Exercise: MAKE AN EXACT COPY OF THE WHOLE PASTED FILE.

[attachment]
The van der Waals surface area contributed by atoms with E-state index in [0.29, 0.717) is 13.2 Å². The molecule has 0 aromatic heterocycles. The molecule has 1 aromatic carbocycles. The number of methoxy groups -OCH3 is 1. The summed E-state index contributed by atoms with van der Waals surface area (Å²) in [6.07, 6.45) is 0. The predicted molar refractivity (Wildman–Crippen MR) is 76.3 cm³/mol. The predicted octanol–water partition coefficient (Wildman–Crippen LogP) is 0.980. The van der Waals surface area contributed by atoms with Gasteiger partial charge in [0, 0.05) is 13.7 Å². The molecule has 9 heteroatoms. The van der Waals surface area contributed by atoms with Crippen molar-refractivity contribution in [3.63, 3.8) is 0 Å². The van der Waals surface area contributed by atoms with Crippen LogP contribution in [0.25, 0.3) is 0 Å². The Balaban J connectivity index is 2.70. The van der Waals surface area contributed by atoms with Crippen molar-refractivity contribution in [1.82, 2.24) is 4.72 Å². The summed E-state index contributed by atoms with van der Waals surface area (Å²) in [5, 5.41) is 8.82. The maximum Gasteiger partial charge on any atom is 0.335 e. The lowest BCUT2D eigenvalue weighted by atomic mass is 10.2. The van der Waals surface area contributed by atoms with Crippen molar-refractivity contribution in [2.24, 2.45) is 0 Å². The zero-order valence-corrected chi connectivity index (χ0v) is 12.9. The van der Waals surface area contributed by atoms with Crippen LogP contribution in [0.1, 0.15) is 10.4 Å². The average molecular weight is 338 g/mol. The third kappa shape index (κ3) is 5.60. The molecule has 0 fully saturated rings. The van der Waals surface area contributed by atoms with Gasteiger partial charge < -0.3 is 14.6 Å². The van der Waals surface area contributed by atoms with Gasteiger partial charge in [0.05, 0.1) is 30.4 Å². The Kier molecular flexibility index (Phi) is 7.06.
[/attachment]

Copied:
The van der Waals surface area contributed by atoms with E-state index in [0.29, 0.717) is 13.2 Å². The molecule has 0 aromatic heterocycles. The molecule has 1 aromatic carbocycles. The number of methoxy groups -OCH3 is 1. The summed E-state index contributed by atoms with van der Waals surface area (Å²) in [6.07, 6.45) is 0. The predicted molar refractivity (Wildman–Crippen MR) is 76.3 cm³/mol. The predicted octanol–water partition coefficient (Wildman–Crippen LogP) is 0.980. The van der Waals surface area contributed by atoms with Gasteiger partial charge in [0, 0.05) is 13.7 Å². The molecule has 9 heteroatoms. The van der Waals surface area contributed by atoms with Crippen molar-refractivity contribution in [3.63, 3.8) is 0 Å². The van der Waals surface area contributed by atoms with Crippen LogP contribution in [0.25, 0.3) is 0 Å². The Balaban J connectivity index is 2.70. The van der Waals surface area contributed by atoms with Crippen molar-refractivity contribution in [1.82, 2.24) is 4.72 Å². The summed E-state index contributed by atoms with van der Waals surface area (Å²) in [5, 5.41) is 8.82. The maximum Gasteiger partial charge on any atom is 0.335 e. The lowest BCUT2D eigenvalue weighted by atomic mass is 10.2. The van der Waals surface area contributed by atoms with Crippen molar-refractivity contribution in [2.24, 2.45) is 0 Å². The zero-order valence-corrected chi connectivity index (χ0v) is 12.9. The van der Waals surface area contributed by atoms with Crippen LogP contribution in [0.1, 0.15) is 10.4 Å². The average molecular weight is 338 g/mol. The third kappa shape index (κ3) is 5.60. The molecule has 0 fully saturated rings. The van der Waals surface area contributed by atoms with Gasteiger partial charge < -0.3 is 14.6 Å². The van der Waals surface area contributed by atoms with Gasteiger partial charge in [0.05, 0.1) is 30.4 Å². The Kier molecular flexibility index (Phi) is 7.06.